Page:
DISTRIBUTE additional copies of the Which Sites Are Right for You? Student Handout, one copy to each group. If your classroom has a limited number of computers, more than one group may share a computer, but each group should fill in its own handout.

ASSIGN each group one of the following websites about extreme animals:

ALLOW students 15 to 20 minutes to explore their sites and to answer the questions on their handouts. Each of the group members should fill in one column.

INVITE students to share their answers. Did they conclude that it is an informational website of good quality? Why or why not? How does it compare with the Natural History Museum’s Extreme Mammals site? If two or more groups disagree in their evaluation of a particular site, encourage them to discuss their differences.

ENCOURAGE volunteers to share what they thought about the appeal of the site. Students should express a variety of responses to each site, and they should be able to explain the reasons for their likes and dislikes (beyond the topic itself).

DISCUSS with students why a particular informational website might or might not be the right site for them.

ASK: Would you return to any of these sites, either to write a report or just for fun?
Guide students to understand that the very best informational websites for them score high on both quality and appeal. Groups can circle the answer that reflects the majority opinion of the class.

 

closing

Wrap-up

You can use these questions to assess your students’ understanding of the lesson objectives. You may want to ask students to reflect in writing on one of the questions, using a journal or an online blog/wiki.

ASK: What is the difference between quality and appeal?
Students should understand that quality reflects how good a site is, while appeal reflects their likes and dislikes of the features in the site.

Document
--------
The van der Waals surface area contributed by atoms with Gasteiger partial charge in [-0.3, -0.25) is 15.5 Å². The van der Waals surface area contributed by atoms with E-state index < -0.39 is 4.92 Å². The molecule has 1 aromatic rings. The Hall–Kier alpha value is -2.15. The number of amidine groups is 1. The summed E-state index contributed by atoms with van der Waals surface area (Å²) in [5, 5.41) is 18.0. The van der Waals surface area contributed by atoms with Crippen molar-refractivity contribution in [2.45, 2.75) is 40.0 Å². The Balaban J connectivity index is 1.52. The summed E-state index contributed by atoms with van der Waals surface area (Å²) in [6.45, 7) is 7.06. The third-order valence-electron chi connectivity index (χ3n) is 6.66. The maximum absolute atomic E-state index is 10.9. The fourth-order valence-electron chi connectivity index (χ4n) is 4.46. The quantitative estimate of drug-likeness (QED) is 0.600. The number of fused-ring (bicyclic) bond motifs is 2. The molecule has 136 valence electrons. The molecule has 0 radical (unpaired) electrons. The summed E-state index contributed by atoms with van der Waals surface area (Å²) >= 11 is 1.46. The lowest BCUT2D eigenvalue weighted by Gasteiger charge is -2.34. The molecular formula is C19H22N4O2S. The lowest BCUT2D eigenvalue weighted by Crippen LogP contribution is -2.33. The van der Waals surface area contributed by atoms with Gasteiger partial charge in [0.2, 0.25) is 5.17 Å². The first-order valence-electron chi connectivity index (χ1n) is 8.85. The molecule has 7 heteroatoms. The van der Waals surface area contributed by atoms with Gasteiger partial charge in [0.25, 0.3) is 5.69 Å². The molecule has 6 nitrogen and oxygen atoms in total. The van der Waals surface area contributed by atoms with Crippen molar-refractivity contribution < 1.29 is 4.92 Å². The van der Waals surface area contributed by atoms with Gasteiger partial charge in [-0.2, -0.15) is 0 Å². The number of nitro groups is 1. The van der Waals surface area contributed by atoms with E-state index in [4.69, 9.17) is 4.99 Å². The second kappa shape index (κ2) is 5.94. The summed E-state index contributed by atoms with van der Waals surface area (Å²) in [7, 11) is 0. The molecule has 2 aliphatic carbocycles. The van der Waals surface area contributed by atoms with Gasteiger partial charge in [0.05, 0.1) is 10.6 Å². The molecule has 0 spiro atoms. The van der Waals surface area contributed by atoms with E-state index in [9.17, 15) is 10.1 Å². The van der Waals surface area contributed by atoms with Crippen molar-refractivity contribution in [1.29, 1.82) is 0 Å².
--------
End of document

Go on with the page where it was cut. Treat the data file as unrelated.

ASK: What are some things that make an informational website of high quality?
Students should be able to respond with several of the following: a lot of factual information about a subject; realistic pictures; links to external sites with more information on the subject; activities that help you learn; content created by experts.

ASK: What kinds of informational sites are the right ones for you to use?
Students should aim to use high- quality sites that they also enjoy using.

Extension Activity

Invite students – individually or in pairs – to write down on a piece of paper the name and URL of one of their favorite informational websites, reflecting a topic that interests them. Have the students rate the site using the Which Sites Are Right for You? Student Handout. Next, have students trade their papers and visit the sites they received, and then rate the sites. Students can compare their results with each other. Students can also compare their results to online reviews of the website.

At-Home Activity

Distribute additional copies of the Which Sites Are Right for You? Student Handout for students to take home. Encourage students to ask a family member to choose an informational website about a topic that interests them. After exploring the site together, each of them can fill in one column on the handout. Students can also compare their results to online reviews of the website. Check out parent and kid reviews at Common Sense Media (www.commonsensemedia.org).

 

Common Core: coming soon!

NETS•S: 3a, 3b, 4c